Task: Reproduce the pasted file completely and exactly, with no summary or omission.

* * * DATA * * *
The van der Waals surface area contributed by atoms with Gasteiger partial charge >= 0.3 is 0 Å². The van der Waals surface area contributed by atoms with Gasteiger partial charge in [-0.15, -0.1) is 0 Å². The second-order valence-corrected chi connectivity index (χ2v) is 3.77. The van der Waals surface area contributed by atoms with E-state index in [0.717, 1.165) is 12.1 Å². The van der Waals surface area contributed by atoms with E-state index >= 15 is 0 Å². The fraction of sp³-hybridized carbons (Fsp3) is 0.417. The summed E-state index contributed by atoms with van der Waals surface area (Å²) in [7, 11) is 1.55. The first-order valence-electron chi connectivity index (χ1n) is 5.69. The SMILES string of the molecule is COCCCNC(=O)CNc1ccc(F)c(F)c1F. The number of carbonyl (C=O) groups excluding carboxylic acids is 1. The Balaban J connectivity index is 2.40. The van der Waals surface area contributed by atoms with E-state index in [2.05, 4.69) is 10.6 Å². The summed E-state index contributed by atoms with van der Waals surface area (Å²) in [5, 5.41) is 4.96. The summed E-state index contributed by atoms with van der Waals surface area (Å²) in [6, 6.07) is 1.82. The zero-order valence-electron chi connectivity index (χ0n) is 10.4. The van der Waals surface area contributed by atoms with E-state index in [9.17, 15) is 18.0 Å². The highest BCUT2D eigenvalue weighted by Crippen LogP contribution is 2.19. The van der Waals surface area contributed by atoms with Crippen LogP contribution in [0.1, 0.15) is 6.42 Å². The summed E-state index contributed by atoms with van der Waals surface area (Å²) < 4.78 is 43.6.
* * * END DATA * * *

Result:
The van der Waals surface area contributed by atoms with Gasteiger partial charge >= 0.3 is 0 Å². The van der Waals surface area contributed by atoms with Gasteiger partial charge in [-0.15, -0.1) is 0 Å². The second-order valence-corrected chi connectivity index (χ2v) is 3.77. The van der Waals surface area contributed by atoms with E-state index in [0.717, 1.165) is 12.1 Å². The van der Waals surface area contributed by atoms with E-state index >= 15 is 0 Å². The fraction of sp³-hybridized carbons (Fsp3) is 0.417. The summed E-state index contributed by atoms with van der Waals surface area (Å²) in [7, 11) is 1.55. The first-order valence-electron chi connectivity index (χ1n) is 5.69. The SMILES string of the molecule is COCCCNC(=O)CNc1ccc(F)c(F)c1F. The number of carbonyl (C=O) groups excluding carboxylic acids is 1. The Balaban J connectivity index is 2.40. The van der Waals surface area contributed by atoms with E-state index in [2.05, 4.69) is 10.6 Å². The summed E-state index contributed by atoms with van der Waals surface area (Å²) in [5, 5.41) is 4.96. The summed E-state index contributed by atoms with van der Waals surface area (Å²) in [6, 6.07) is 1.82. The zero-order valence-electron chi connectivity index (χ0n) is 10.4. The van der Waals surface area contributed by atoms with E-state index in [9.17, 15) is 18.0 Å². The highest BCUT2D eigenvalue weighted by Crippen LogP contribution is 2.19. The van der Waals surface area contributed by atoms with Crippen LogP contribution in [0.1, 0.15) is 6.42 Å². The summed E-state index contributed by atoms with van der Waals surface area (Å²) < 4.78 is 43.6.